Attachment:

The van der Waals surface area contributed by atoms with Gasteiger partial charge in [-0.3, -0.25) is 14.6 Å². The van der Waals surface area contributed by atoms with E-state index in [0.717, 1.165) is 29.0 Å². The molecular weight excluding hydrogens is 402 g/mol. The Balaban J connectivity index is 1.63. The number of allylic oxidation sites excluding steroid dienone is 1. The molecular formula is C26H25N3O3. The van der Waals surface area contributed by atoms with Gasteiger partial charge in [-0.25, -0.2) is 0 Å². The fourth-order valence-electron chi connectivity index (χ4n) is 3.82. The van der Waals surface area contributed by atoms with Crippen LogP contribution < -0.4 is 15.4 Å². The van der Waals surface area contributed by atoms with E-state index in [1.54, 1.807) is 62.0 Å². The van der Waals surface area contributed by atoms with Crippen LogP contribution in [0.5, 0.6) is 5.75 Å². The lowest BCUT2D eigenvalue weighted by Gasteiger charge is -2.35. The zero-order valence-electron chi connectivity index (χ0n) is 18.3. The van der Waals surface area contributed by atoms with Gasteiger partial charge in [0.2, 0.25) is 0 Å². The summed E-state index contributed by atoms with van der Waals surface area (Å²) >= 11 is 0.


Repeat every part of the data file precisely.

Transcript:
The van der Waals surface area contributed by atoms with Gasteiger partial charge in [-0.3, -0.25) is 14.6 Å². The van der Waals surface area contributed by atoms with E-state index in [0.717, 1.165) is 29.0 Å². The molecular weight excluding hydrogens is 402 g/mol. The Balaban J connectivity index is 1.63. The number of allylic oxidation sites excluding steroid dienone is 1. The molecular formula is C26H25N3O3. The van der Waals surface area contributed by atoms with Gasteiger partial charge in [-0.25, -0.2) is 0 Å². The fourth-order valence-electron chi connectivity index (χ4n) is 3.82. The van der Waals surface area contributed by atoms with Crippen LogP contribution < -0.4 is 15.4 Å². The van der Waals surface area contributed by atoms with E-state index in [1.54, 1.807) is 62.0 Å². The van der Waals surface area contributed by atoms with Crippen LogP contribution in [0.5, 0.6) is 5.75 Å². The lowest BCUT2D eigenvalue weighted by Gasteiger charge is -2.35. The zero-order valence-electron chi connectivity index (χ0n) is 18.3. The van der Waals surface area contributed by atoms with Gasteiger partial charge in [0.2, 0.25) is 0 Å². The summed E-state index contributed by atoms with van der Waals surface area (Å²) >= 11 is 0.